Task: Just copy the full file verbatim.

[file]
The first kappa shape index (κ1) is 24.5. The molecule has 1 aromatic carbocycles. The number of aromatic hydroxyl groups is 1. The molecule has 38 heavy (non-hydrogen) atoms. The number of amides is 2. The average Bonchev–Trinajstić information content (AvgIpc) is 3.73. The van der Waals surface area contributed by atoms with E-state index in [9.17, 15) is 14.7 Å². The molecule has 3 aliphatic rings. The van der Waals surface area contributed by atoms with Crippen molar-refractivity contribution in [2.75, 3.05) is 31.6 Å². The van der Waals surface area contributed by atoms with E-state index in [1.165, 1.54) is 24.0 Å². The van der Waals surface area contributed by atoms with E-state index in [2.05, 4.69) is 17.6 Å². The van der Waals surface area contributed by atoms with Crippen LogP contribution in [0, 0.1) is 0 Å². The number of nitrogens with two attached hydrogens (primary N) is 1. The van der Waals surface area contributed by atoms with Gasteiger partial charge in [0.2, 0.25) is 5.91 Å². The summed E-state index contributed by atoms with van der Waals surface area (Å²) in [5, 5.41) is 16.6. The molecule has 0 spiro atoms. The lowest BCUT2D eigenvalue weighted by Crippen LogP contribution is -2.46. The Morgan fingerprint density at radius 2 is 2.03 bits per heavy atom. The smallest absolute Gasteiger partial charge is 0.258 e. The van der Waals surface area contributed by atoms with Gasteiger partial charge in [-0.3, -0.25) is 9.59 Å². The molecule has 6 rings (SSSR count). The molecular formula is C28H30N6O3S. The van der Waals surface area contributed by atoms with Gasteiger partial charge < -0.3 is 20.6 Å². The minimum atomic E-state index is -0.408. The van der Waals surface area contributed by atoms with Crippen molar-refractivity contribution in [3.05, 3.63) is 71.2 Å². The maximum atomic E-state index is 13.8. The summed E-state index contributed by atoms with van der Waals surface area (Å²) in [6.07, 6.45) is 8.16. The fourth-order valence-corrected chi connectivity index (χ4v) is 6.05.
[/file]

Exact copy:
The first kappa shape index (κ1) is 24.5. The molecule has 1 aromatic carbocycles. The number of aromatic hydroxyl groups is 1. The molecule has 38 heavy (non-hydrogen) atoms. The number of amides is 2. The average Bonchev–Trinajstić information content (AvgIpc) is 3.73. The van der Waals surface area contributed by atoms with E-state index in [9.17, 15) is 14.7 Å². The molecule has 3 aliphatic rings. The van der Waals surface area contributed by atoms with Crippen molar-refractivity contribution in [2.75, 3.05) is 31.6 Å². The van der Waals surface area contributed by atoms with E-state index in [1.165, 1.54) is 24.0 Å². The van der Waals surface area contributed by atoms with E-state index in [2.05, 4.69) is 17.6 Å². The van der Waals surface area contributed by atoms with Crippen LogP contribution in [0, 0.1) is 0 Å². The number of nitrogens with two attached hydrogens (primary N) is 1. The van der Waals surface area contributed by atoms with Gasteiger partial charge in [0.2, 0.25) is 5.91 Å². The summed E-state index contributed by atoms with van der Waals surface area (Å²) in [5, 5.41) is 16.6. The molecule has 0 spiro atoms. The lowest BCUT2D eigenvalue weighted by Crippen LogP contribution is -2.46. The Morgan fingerprint density at radius 2 is 2.03 bits per heavy atom. The smallest absolute Gasteiger partial charge is 0.258 e. The van der Waals surface area contributed by atoms with Gasteiger partial charge in [-0.3, -0.25) is 9.59 Å². The molecule has 6 rings (SSSR count). The molecular formula is C28H30N6O3S. The van der Waals surface area contributed by atoms with Gasteiger partial charge < -0.3 is 20.6 Å². The minimum atomic E-state index is -0.408. The van der Waals surface area contributed by atoms with Crippen molar-refractivity contribution in [3.05, 3.63) is 71.2 Å². The maximum atomic E-state index is 13.8. The summed E-state index contributed by atoms with van der Waals surface area (Å²) in [6.07, 6.45) is 8.16. The fourth-order valence-corrected chi connectivity index (χ4v) is 6.05.